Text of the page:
With Sugar, Dessert, and Eccentric Extremes under our belt, the one of the two categories of modern perfumes is what I call (when feeling polite) the Clean category. (The final one, the Wood or Oud group, will be discussed in Part IV.) but is useful to touch upon briefly here as it’s a sharp counterbalance to fragrances that seek to evoke perhaps no actual perfume but rather, the soapy, water smell of freshness.
Fresh and Clean. One of the most popular of the current trends in perfume are scents that are light, crisp, clean and fresh. I credit the Japanese designer, Issey Miyake, with spearheading this trend in 1992 when he launched L’Eau d’Issey, an old favorite of mine. Categorized as a floral aquatic, Fragrantica states that its main accords are: floral, aquatic, ozonic, fresh, white floral and rose. L’Eau d’Issey reflects the designer’s ethos of clean, minimalistic lines from the sleekly triangular frosted glass bottle with its silver point to the intentional evocation of water and transparency. As Fragrantica notes:
Issey Miyaké thought about creating a perfume that was “as clear as spring water”, combining the spray of a waterfall, the fragrance of flowers, and the scent of springtime forest. L’Eau d’Issey achieved an enormous popularity, especially in the United States in the 1990s. L’Eau d’Issey is an aquatic floral scent with transparent notes of lotus, freesia and cyclamen and juicy melon. The middle note of peony, lily and carnation reveals the perfume’s character. The end note is a refined woody scent with the notes of cedar, sandal, musk and amber. It was created in 1992 by Jacques Cavallier.
Personally, I’m not sure I fully agree with “refined woody scent” and the warm base-notes that are listed. I smell a crisp, watery floral that is incredibly elegant and yet, clean and fresh even in its final dry-down. True, that finish is a lot warmer than its beginning, but it’s more like the subtle whisper of thin silk, not the warm, thicker, more enveloping cashmere that I personally and mentally attribute to notes like “sandal, musk and amber.”
The incredible popularity of L’Eau d’Issey and of many of the similarly understated, fresh, crisp scents which Miyake subsequently put out. undoubtedly influenced Giorgio Armani. Like Miyake, Armani is a designer whose aesthetic leans towards the understated, clean, minimalistic and elegant. In 1995, he launched Acqua di Gio with aquatic, floral, “fresh” accords.
Now, I need to state at the onset that I loathe Acqua di Gio. Yes, loathe. To me, you’re paying a lot of money to smell like laundry detergent. I am not a fan. That cannot be said enough times. I don’t care what its notes are supposed to be; for me, it’s verboten. Adding insult to injury for me is the fact that it’s damn hard to escape the pervasive influence of that bloody perfume! Whatever the popularity of L’Eau d’Issey, Acqua di Gio has surpassed it many thousands of times over. Everyone seems to wear it. Rollerballs of the damn thing are routinely tossed into shopping bags at Neiman Marcus as a Gift with Purchase. Other brands have attempted (alas, successfully) to replicate it constantly in some way or another. Giorgio Armani essentially threw wide open the flood gates to what I personally consider as “The Age of Laundry Detergent and Fabric Softener” fragrances.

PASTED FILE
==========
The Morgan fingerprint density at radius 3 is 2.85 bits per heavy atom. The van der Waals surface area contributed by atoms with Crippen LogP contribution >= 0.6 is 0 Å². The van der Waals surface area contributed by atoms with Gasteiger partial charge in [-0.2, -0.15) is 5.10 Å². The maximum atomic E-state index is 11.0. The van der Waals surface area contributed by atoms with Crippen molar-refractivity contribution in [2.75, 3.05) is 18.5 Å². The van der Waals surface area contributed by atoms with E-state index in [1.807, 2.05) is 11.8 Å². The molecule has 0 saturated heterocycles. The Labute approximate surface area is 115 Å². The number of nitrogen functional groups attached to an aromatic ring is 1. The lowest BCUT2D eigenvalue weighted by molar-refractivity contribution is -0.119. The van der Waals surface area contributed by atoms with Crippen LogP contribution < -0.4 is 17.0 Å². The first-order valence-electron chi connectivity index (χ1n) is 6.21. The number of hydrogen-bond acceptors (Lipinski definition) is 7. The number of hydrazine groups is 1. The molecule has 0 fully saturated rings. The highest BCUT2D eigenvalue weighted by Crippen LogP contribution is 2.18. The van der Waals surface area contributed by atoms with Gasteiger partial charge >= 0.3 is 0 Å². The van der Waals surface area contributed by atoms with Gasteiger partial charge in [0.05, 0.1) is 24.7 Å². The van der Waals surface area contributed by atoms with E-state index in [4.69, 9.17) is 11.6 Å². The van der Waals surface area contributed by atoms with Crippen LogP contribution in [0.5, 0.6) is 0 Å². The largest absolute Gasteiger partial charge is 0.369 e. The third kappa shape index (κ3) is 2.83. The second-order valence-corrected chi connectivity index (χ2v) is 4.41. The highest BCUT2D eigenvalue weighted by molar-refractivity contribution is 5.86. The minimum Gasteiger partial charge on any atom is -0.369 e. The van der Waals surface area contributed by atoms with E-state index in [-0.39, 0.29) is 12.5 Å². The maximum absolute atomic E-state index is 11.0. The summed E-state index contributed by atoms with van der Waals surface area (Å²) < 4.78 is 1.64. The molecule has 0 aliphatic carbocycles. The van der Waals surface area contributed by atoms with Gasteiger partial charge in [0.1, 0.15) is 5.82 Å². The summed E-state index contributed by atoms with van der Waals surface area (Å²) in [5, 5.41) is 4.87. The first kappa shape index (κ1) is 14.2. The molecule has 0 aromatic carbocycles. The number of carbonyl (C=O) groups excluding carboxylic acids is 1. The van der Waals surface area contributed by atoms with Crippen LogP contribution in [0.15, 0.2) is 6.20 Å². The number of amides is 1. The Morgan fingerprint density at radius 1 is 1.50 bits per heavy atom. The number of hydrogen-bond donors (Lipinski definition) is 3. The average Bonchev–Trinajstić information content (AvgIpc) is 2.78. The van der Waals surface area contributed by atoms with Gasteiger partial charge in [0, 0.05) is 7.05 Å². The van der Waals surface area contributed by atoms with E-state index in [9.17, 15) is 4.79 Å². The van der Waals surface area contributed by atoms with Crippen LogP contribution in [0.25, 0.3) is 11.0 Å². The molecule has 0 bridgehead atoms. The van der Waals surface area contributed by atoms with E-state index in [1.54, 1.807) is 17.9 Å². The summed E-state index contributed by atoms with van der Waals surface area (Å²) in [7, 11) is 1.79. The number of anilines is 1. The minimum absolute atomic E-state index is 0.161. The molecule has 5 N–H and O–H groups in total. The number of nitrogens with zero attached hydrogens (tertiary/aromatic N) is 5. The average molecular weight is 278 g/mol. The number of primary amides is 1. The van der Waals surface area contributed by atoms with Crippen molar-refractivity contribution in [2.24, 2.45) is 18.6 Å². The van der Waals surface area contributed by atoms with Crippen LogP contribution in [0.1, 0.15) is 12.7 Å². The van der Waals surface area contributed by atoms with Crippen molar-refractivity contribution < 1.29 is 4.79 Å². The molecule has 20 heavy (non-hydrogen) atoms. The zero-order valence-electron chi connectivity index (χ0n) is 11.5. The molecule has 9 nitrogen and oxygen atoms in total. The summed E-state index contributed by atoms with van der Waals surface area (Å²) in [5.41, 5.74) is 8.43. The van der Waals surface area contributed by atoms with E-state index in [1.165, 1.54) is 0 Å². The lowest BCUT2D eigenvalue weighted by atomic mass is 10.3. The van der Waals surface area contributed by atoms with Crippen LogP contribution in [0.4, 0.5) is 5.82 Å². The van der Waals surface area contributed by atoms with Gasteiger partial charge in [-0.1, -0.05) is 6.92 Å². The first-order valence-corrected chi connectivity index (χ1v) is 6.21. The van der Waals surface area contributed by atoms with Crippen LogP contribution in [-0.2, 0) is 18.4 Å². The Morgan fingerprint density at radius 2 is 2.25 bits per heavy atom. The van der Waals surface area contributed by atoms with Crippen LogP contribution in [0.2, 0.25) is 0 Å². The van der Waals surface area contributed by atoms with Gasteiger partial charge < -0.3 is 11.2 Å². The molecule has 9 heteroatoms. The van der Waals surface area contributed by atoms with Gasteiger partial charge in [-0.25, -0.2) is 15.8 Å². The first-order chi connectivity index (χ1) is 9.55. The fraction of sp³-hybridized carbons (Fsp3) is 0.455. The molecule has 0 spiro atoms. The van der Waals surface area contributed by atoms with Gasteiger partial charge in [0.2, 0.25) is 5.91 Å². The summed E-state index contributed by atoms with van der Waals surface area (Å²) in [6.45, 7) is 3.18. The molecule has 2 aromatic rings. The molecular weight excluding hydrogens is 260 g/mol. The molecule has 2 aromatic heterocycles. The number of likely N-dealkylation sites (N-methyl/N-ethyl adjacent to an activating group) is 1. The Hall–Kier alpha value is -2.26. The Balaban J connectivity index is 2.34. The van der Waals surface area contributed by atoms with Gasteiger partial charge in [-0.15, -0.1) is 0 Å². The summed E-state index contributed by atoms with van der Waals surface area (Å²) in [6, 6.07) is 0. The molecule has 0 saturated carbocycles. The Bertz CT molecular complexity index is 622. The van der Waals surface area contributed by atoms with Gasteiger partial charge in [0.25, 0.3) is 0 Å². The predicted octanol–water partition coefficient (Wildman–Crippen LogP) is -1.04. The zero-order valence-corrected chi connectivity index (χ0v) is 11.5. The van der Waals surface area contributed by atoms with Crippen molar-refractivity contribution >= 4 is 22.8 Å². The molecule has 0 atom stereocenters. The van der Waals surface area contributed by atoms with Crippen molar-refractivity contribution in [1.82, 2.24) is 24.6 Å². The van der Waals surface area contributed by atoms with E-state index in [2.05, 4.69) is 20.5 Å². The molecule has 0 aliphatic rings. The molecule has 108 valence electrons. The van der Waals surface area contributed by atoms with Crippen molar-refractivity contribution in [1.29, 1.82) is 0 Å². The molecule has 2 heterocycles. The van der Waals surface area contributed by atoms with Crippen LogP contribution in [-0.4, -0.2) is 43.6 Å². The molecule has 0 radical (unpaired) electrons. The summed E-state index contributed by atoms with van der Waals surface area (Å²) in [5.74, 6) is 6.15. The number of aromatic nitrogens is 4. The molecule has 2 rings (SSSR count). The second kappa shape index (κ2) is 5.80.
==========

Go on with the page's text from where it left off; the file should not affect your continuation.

Some of Acqua di Gio’s (many unfortunate) offspring are similarly aquatic, fresh, clean, crisp and/or soapy. For example: Kenzo’s L’Eau, Bath and Body Works’ Fresh Cucumber, Bobbi Brown’s Bath, the clean, unimposing and not particularly long-lasting Omnia Crystalline by Bvlgari, Calvin Klein’s Eternity Aqua, Comptoir Sud Pacifique’s Eau de Lagons, Davidoff’s Cool Water, Gucci’s Flora Eau Fraiche, and Hermès’ Jardins en Méditerranée by the famous perfume nose Jean-Claude Ellena. But perhaps few things underscore my point more than the brand that is actually entitled “Clean“! With perfumes named Warm Cotton, Fresh Laundry, Shower Fresh and Lather Clean, they are the ultimate embodiment of the trend away from perfume and towards the …. er… all natural? I don’t know about you, but I don’t want to spend $69 for a 2.14 oz bottle merely to smell like a Fresh Shower. I will just take that bloody shower for the few cents that each soapy outing towards cleanliness may cost me.
As I have said repeatedly, perfume is subjective and personal. One person’s poison is another person’s Holy Grail. And that is completely normal. But since this is my blog, we shall speak no more of these vile things and move the discussion to the most recent (and perhaps most upcoming and popular) new trend: Oud or Aoud fragrances. You can read all about that in Part IV. Until next time!